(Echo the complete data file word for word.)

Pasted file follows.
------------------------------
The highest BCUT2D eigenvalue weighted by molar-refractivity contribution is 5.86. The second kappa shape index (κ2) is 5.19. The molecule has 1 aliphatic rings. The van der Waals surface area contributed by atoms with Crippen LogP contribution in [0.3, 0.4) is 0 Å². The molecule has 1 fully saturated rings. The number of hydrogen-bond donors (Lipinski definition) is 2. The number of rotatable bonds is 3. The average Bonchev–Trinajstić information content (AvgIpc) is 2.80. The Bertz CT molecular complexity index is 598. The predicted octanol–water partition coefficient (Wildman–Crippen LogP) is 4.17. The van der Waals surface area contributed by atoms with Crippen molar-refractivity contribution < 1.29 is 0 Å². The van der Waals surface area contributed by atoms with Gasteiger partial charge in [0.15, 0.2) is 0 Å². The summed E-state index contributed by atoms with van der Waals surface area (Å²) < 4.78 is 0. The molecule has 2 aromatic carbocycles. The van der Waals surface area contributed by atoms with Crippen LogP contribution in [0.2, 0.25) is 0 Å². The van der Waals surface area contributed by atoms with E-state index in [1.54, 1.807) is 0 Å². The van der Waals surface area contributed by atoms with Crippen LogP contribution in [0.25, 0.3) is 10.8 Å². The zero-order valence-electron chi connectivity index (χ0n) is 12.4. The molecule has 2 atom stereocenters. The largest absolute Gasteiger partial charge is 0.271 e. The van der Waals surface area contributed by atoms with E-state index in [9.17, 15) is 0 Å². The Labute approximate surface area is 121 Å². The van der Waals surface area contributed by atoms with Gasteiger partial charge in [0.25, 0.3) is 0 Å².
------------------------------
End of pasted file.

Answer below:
The highest BCUT2D eigenvalue weighted by molar-refractivity contribution is 5.86. The second kappa shape index (κ2) is 5.19. The molecule has 1 aliphatic rings. The van der Waals surface area contributed by atoms with Crippen LogP contribution in [0.3, 0.4) is 0 Å². The molecule has 1 fully saturated rings. The number of hydrogen-bond donors (Lipinski definition) is 2. The number of rotatable bonds is 3. The average Bonchev–Trinajstić information content (AvgIpc) is 2.80. The Bertz CT molecular complexity index is 598. The predicted octanol–water partition coefficient (Wildman–Crippen LogP) is 4.17. The van der Waals surface area contributed by atoms with Crippen molar-refractivity contribution < 1.29 is 0 Å². The van der Waals surface area contributed by atoms with Gasteiger partial charge in [0.15, 0.2) is 0 Å². The summed E-state index contributed by atoms with van der Waals surface area (Å²) < 4.78 is 0. The molecule has 2 aromatic carbocycles. The van der Waals surface area contributed by atoms with Crippen LogP contribution in [0.2, 0.25) is 0 Å². The van der Waals surface area contributed by atoms with E-state index in [1.54, 1.807) is 0 Å². The van der Waals surface area contributed by atoms with Crippen LogP contribution in [0.25, 0.3) is 10.8 Å². The zero-order valence-electron chi connectivity index (χ0n) is 12.4. The molecule has 2 atom stereocenters. The largest absolute Gasteiger partial charge is 0.271 e. The van der Waals surface area contributed by atoms with E-state index in [9.17, 15) is 0 Å². The Labute approximate surface area is 121 Å². The van der Waals surface area contributed by atoms with Gasteiger partial charge in [0.25, 0.3) is 0 Å².